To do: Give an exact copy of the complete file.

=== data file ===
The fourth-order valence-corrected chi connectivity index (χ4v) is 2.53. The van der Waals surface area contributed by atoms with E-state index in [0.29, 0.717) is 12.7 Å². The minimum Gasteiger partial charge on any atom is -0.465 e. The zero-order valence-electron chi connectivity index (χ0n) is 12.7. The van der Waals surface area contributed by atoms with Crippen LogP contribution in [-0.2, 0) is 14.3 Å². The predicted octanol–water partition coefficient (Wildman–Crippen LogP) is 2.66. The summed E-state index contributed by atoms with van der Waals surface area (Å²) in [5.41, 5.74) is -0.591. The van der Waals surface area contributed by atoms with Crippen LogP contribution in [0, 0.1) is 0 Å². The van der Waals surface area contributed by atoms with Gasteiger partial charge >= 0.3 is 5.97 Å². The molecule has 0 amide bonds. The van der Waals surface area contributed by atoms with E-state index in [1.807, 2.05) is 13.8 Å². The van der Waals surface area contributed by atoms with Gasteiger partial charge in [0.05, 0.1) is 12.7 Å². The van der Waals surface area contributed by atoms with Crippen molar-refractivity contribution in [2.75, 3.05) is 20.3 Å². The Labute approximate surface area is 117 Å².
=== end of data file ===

The fourth-order valence-corrected chi connectivity index (χ4v) is 2.53. The van der Waals surface area contributed by atoms with E-state index in [0.29, 0.717) is 12.7 Å². The minimum Gasteiger partial charge on any atom is -0.465 e. The zero-order valence-electron chi connectivity index (χ0n) is 12.7. The van der Waals surface area contributed by atoms with Crippen LogP contribution in [-0.2, 0) is 14.3 Å². The predicted octanol–water partition coefficient (Wildman–Crippen LogP) is 2.66. The summed E-state index contributed by atoms with van der Waals surface area (Å²) in [5.41, 5.74) is -0.591. The van der Waals surface area contributed by atoms with Crippen LogP contribution in [0, 0.1) is 0 Å². The van der Waals surface area contributed by atoms with Gasteiger partial charge >= 0.3 is 5.97 Å². The molecule has 0 amide bonds. The van der Waals surface area contributed by atoms with E-state index in [1.807, 2.05) is 13.8 Å². The van der Waals surface area contributed by atoms with Gasteiger partial charge in [0.05, 0.1) is 12.7 Å². The van der Waals surface area contributed by atoms with Crippen molar-refractivity contribution in [2.75, 3.05) is 20.3 Å². The Labute approximate surface area is 117 Å².